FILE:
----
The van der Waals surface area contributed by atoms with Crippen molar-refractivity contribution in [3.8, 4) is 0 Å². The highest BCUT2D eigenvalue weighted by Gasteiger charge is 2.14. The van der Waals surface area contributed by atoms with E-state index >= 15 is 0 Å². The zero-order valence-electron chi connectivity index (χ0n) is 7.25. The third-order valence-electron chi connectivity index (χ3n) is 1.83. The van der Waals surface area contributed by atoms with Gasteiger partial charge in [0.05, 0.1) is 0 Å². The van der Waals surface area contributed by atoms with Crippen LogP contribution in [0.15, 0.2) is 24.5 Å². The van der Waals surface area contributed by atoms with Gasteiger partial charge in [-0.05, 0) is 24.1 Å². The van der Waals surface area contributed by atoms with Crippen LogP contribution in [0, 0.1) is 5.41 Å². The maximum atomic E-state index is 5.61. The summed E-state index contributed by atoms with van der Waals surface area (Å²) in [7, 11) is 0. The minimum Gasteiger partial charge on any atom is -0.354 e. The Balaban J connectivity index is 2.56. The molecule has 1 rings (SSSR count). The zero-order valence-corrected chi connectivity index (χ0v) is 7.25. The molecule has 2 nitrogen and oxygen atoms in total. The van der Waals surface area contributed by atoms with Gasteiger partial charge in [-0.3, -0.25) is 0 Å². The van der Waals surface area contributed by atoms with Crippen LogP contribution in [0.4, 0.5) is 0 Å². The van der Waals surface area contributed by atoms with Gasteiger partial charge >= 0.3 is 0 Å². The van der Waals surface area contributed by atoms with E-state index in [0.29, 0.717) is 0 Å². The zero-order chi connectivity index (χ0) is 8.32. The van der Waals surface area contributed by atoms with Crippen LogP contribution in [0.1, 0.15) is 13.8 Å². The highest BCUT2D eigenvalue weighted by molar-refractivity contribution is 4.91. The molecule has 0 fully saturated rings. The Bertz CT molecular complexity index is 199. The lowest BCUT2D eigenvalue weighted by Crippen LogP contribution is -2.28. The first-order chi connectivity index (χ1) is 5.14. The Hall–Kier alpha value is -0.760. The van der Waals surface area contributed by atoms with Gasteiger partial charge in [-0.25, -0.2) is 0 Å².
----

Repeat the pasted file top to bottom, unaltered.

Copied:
The van der Waals surface area contributed by atoms with Crippen molar-refractivity contribution in [3.8, 4) is 0 Å². The highest BCUT2D eigenvalue weighted by Gasteiger charge is 2.14. The van der Waals surface area contributed by atoms with E-state index >= 15 is 0 Å². The zero-order valence-electron chi connectivity index (χ0n) is 7.25. The third-order valence-electron chi connectivity index (χ3n) is 1.83. The van der Waals surface area contributed by atoms with Gasteiger partial charge in [0.05, 0.1) is 0 Å². The van der Waals surface area contributed by atoms with Crippen LogP contribution in [0.15, 0.2) is 24.5 Å². The van der Waals surface area contributed by atoms with Gasteiger partial charge in [-0.05, 0) is 24.1 Å². The van der Waals surface area contributed by atoms with Crippen LogP contribution in [0, 0.1) is 5.41 Å². The maximum atomic E-state index is 5.61. The summed E-state index contributed by atoms with van der Waals surface area (Å²) in [7, 11) is 0. The minimum Gasteiger partial charge on any atom is -0.354 e. The Balaban J connectivity index is 2.56. The molecule has 1 rings (SSSR count). The zero-order valence-corrected chi connectivity index (χ0v) is 7.25. The molecule has 2 nitrogen and oxygen atoms in total. The van der Waals surface area contributed by atoms with Gasteiger partial charge in [-0.3, -0.25) is 0 Å². The van der Waals surface area contributed by atoms with Crippen LogP contribution in [0.4, 0.5) is 0 Å². The van der Waals surface area contributed by atoms with Gasteiger partial charge >= 0.3 is 0 Å². The van der Waals surface area contributed by atoms with E-state index in [0.29, 0.717) is 0 Å². The zero-order chi connectivity index (χ0) is 8.32. The van der Waals surface area contributed by atoms with Crippen LogP contribution in [0.1, 0.15) is 13.8 Å². The highest BCUT2D eigenvalue weighted by molar-refractivity contribution is 4.91. The molecule has 0 fully saturated rings. The Bertz CT molecular complexity index is 199. The lowest BCUT2D eigenvalue weighted by Crippen LogP contribution is -2.28. The first-order chi connectivity index (χ1) is 5.14. The Hall–Kier alpha value is -0.760. The van der Waals surface area contributed by atoms with Gasteiger partial charge in [-0.25, -0.2) is 0 Å².